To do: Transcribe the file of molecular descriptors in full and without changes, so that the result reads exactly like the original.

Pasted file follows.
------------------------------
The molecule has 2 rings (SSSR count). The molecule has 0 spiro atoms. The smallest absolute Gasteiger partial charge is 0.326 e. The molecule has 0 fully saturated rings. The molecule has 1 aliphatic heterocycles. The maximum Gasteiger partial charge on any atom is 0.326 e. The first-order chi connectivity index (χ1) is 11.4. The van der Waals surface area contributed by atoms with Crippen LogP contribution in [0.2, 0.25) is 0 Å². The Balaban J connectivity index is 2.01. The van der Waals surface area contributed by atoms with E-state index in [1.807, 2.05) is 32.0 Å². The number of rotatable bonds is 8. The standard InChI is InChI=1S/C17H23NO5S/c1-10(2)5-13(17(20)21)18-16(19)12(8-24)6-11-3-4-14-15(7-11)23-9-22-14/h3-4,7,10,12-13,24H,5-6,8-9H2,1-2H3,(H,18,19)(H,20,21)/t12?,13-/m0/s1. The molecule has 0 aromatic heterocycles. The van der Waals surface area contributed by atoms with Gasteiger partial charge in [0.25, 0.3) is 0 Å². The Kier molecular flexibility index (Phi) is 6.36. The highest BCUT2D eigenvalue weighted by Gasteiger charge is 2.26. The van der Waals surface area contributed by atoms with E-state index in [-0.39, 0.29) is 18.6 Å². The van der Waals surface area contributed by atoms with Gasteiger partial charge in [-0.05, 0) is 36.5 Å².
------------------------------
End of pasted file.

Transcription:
The molecule has 2 rings (SSSR count). The molecule has 0 spiro atoms. The smallest absolute Gasteiger partial charge is 0.326 e. The molecule has 0 fully saturated rings. The molecule has 1 aliphatic heterocycles. The maximum Gasteiger partial charge on any atom is 0.326 e. The first-order chi connectivity index (χ1) is 11.4. The van der Waals surface area contributed by atoms with Crippen LogP contribution in [0.2, 0.25) is 0 Å². The Balaban J connectivity index is 2.01. The van der Waals surface area contributed by atoms with E-state index in [1.807, 2.05) is 32.0 Å². The number of rotatable bonds is 8. The standard InChI is InChI=1S/C17H23NO5S/c1-10(2)5-13(17(20)21)18-16(19)12(8-24)6-11-3-4-14-15(7-11)23-9-22-14/h3-4,7,10,12-13,24H,5-6,8-9H2,1-2H3,(H,18,19)(H,20,21)/t12?,13-/m0/s1. The molecule has 0 aromatic heterocycles. The van der Waals surface area contributed by atoms with Gasteiger partial charge in [0.25, 0.3) is 0 Å². The Kier molecular flexibility index (Phi) is 6.36. The highest BCUT2D eigenvalue weighted by Gasteiger charge is 2.26. The van der Waals surface area contributed by atoms with E-state index in [-0.39, 0.29) is 18.6 Å². The van der Waals surface area contributed by atoms with Gasteiger partial charge in [-0.05, 0) is 36.5 Å².